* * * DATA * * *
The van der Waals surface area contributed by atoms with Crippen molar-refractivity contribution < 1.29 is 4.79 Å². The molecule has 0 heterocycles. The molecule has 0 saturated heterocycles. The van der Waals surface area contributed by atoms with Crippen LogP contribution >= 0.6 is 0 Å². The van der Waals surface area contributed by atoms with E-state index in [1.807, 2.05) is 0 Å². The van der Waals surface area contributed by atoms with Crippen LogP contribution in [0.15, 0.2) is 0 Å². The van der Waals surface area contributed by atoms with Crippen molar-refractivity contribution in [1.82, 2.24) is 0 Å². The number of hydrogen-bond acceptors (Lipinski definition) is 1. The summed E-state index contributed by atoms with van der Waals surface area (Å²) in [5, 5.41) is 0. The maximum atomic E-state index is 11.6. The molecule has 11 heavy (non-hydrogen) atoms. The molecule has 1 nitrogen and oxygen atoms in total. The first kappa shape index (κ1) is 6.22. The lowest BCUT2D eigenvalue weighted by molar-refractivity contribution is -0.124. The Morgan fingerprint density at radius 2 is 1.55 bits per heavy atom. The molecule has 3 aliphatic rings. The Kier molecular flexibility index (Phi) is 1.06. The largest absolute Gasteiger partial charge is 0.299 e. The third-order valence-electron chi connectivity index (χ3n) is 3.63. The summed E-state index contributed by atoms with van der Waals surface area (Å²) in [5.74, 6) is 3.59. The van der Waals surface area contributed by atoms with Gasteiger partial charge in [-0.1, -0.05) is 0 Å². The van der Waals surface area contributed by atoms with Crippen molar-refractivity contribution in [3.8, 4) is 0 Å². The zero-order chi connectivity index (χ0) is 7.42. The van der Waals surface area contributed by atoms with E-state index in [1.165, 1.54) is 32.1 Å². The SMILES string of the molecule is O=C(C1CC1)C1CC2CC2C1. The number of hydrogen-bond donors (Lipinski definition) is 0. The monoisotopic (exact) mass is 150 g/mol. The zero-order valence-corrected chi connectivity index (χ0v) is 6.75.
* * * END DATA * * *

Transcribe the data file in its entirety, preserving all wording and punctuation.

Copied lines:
The van der Waals surface area contributed by atoms with Crippen molar-refractivity contribution < 1.29 is 4.79 Å². The molecule has 0 heterocycles. The molecule has 0 saturated heterocycles. The van der Waals surface area contributed by atoms with Crippen LogP contribution >= 0.6 is 0 Å². The van der Waals surface area contributed by atoms with E-state index in [1.807, 2.05) is 0 Å². The van der Waals surface area contributed by atoms with Crippen LogP contribution in [0.15, 0.2) is 0 Å². The van der Waals surface area contributed by atoms with Crippen molar-refractivity contribution in [1.82, 2.24) is 0 Å². The number of hydrogen-bond acceptors (Lipinski definition) is 1. The summed E-state index contributed by atoms with van der Waals surface area (Å²) in [5, 5.41) is 0. The maximum atomic E-state index is 11.6. The molecule has 11 heavy (non-hydrogen) atoms. The molecule has 1 nitrogen and oxygen atoms in total. The first kappa shape index (κ1) is 6.22. The lowest BCUT2D eigenvalue weighted by molar-refractivity contribution is -0.124. The Morgan fingerprint density at radius 2 is 1.55 bits per heavy atom. The molecule has 3 aliphatic rings. The Kier molecular flexibility index (Phi) is 1.06. The largest absolute Gasteiger partial charge is 0.299 e. The third-order valence-electron chi connectivity index (χ3n) is 3.63. The summed E-state index contributed by atoms with van der Waals surface area (Å²) in [5.74, 6) is 3.59. The van der Waals surface area contributed by atoms with Gasteiger partial charge in [-0.1, -0.05) is 0 Å². The van der Waals surface area contributed by atoms with Crippen molar-refractivity contribution in [3.8, 4) is 0 Å². The zero-order chi connectivity index (χ0) is 7.42. The van der Waals surface area contributed by atoms with E-state index in [1.165, 1.54) is 32.1 Å². The SMILES string of the molecule is O=C(C1CC1)C1CC2CC2C1. The number of hydrogen-bond donors (Lipinski definition) is 0. The monoisotopic (exact) mass is 150 g/mol. The zero-order valence-corrected chi connectivity index (χ0v) is 6.75.